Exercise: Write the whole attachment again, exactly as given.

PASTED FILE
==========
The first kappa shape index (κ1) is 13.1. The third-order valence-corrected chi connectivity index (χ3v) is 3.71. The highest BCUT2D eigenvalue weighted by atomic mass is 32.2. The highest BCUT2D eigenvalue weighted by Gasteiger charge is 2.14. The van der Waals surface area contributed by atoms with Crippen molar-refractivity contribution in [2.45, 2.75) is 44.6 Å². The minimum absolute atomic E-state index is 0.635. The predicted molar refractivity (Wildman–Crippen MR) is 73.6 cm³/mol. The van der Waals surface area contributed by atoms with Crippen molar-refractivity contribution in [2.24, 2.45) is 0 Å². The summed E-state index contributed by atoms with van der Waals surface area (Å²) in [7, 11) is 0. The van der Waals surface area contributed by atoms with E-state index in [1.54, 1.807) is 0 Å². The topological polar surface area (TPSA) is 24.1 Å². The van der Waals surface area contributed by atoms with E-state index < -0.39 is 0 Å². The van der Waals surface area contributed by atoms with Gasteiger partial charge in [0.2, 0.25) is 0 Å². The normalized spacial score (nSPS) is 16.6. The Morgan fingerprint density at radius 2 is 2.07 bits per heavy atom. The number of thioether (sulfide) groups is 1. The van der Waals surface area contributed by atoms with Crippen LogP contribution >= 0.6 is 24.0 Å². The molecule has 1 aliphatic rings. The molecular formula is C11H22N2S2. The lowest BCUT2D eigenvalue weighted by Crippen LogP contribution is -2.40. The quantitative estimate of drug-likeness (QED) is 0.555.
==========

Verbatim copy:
The first kappa shape index (κ1) is 13.1. The third-order valence-corrected chi connectivity index (χ3v) is 3.71. The highest BCUT2D eigenvalue weighted by atomic mass is 32.2. The highest BCUT2D eigenvalue weighted by Gasteiger charge is 2.14. The van der Waals surface area contributed by atoms with Crippen molar-refractivity contribution in [2.45, 2.75) is 44.6 Å². The minimum absolute atomic E-state index is 0.635. The predicted molar refractivity (Wildman–Crippen MR) is 73.6 cm³/mol. The van der Waals surface area contributed by atoms with Crippen molar-refractivity contribution in [2.24, 2.45) is 0 Å². The summed E-state index contributed by atoms with van der Waals surface area (Å²) in [7, 11) is 0. The van der Waals surface area contributed by atoms with E-state index in [1.54, 1.807) is 0 Å². The topological polar surface area (TPSA) is 24.1 Å². The van der Waals surface area contributed by atoms with E-state index < -0.39 is 0 Å². The van der Waals surface area contributed by atoms with Gasteiger partial charge in [0.2, 0.25) is 0 Å². The normalized spacial score (nSPS) is 16.6. The Morgan fingerprint density at radius 2 is 2.07 bits per heavy atom. The number of thioether (sulfide) groups is 1. The van der Waals surface area contributed by atoms with Crippen LogP contribution >= 0.6 is 24.0 Å². The molecule has 1 aliphatic rings. The molecular formula is C11H22N2S2. The lowest BCUT2D eigenvalue weighted by Crippen LogP contribution is -2.40. The quantitative estimate of drug-likeness (QED) is 0.555.